Quick Facts about ammonia:
What happens if your child swallows ammonia? We have all the answers for you!
Household ammonia is used as a cleaner on its own, or as an ingredient in window cleaners and floor waxes. Ammonia is also the ingredient in smelling salts because the sharp, pungent odor irritates the lining of the nose and lungs which triggers the inhalation reflex (breathing in).
If household ammonia is accidentally confused as a beverage, the strong smell of ammonia will typically alert a person before much is actually swallowed. If a small amount is ingested, expect a bad taste with possible throat and stomach irritation, which may lead to vomiting. Exposure to low level ammonia fumes can cause coughing, runny nose and eye irritation. Individuals with asthma or other sensitivities may have more significant symptoms after exposure to the fumes.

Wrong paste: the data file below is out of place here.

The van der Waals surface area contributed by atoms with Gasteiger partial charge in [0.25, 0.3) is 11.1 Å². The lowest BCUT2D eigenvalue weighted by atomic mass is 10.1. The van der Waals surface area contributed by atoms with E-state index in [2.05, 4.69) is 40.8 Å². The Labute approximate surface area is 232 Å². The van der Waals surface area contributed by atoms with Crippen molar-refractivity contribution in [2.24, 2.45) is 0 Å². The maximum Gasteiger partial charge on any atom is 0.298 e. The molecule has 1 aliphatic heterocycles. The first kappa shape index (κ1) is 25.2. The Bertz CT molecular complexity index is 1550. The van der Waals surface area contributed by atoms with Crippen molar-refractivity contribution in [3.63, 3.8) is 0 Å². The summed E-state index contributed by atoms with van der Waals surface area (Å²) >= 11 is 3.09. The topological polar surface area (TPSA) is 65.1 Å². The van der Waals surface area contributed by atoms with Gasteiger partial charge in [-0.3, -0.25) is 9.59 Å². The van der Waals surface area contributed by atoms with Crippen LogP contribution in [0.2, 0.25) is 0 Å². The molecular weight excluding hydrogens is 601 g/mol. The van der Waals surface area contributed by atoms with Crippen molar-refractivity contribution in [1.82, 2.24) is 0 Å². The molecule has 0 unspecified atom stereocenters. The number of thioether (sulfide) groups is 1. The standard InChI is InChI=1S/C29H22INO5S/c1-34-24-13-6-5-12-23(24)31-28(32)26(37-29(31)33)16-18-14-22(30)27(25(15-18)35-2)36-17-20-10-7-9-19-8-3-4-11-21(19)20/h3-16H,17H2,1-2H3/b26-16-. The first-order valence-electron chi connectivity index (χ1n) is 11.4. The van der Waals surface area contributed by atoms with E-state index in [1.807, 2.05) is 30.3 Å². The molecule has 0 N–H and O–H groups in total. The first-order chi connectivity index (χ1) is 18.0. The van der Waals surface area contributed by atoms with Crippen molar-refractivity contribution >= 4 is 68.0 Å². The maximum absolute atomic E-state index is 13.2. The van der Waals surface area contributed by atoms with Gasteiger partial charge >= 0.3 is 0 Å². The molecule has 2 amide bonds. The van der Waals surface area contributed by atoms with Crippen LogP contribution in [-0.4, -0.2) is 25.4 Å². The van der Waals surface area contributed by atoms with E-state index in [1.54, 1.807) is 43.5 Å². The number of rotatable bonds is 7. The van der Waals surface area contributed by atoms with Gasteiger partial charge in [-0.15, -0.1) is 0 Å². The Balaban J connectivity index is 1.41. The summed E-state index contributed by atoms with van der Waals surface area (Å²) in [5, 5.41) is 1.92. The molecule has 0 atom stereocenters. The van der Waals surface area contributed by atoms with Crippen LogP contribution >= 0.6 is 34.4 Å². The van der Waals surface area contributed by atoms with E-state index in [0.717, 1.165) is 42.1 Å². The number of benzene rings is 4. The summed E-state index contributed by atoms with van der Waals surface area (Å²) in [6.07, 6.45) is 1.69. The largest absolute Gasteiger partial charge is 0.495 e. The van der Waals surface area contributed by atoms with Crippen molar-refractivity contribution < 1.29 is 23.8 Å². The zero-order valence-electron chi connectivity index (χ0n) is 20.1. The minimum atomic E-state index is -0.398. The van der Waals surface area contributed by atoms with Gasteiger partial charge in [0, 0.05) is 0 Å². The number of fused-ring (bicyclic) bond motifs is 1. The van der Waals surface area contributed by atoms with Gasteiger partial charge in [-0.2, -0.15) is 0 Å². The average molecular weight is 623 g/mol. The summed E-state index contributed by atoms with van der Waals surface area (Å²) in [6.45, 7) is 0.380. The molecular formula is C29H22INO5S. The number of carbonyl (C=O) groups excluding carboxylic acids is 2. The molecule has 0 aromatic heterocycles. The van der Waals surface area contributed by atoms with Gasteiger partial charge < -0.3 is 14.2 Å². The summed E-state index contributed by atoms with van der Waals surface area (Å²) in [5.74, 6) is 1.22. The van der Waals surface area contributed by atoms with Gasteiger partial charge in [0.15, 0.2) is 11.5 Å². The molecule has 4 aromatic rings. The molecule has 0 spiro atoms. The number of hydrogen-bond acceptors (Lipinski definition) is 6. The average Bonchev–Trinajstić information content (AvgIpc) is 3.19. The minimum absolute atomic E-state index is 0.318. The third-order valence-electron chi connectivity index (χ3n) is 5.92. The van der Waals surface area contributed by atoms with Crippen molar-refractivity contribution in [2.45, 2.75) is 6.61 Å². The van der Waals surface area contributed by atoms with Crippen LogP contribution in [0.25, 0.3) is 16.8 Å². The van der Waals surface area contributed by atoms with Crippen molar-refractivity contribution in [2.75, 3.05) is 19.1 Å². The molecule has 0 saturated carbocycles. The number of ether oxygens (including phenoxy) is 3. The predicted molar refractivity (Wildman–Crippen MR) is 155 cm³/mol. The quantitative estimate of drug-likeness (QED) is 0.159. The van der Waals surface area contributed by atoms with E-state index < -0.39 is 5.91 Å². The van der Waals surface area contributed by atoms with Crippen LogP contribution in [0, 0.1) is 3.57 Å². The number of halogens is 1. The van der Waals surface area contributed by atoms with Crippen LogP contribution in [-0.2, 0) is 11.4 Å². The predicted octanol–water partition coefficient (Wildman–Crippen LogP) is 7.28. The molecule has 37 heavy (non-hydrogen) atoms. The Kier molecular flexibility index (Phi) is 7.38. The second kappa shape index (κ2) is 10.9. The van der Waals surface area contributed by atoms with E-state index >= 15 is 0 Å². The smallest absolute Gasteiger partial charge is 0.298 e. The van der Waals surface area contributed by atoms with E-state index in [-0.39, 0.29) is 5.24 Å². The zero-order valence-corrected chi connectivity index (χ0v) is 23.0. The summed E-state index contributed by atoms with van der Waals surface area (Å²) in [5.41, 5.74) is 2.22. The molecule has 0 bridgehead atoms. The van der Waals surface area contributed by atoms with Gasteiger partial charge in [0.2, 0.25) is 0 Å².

If you find your child has gotten into ammonia, do not panic. Take the ammonia away from them, wipe out the mouth with a soft, wet cloth and give them some water or milk to drink. If problems start or you have questions, call the Missouri Poison Center right away at 1-800-222-1222. The poison center is open all day, every day for poisoning emergencies and questions.
IMPORTANT: If ammonia is more concentrated or “industrial strength” call the Missouri Poison Center right away for advice.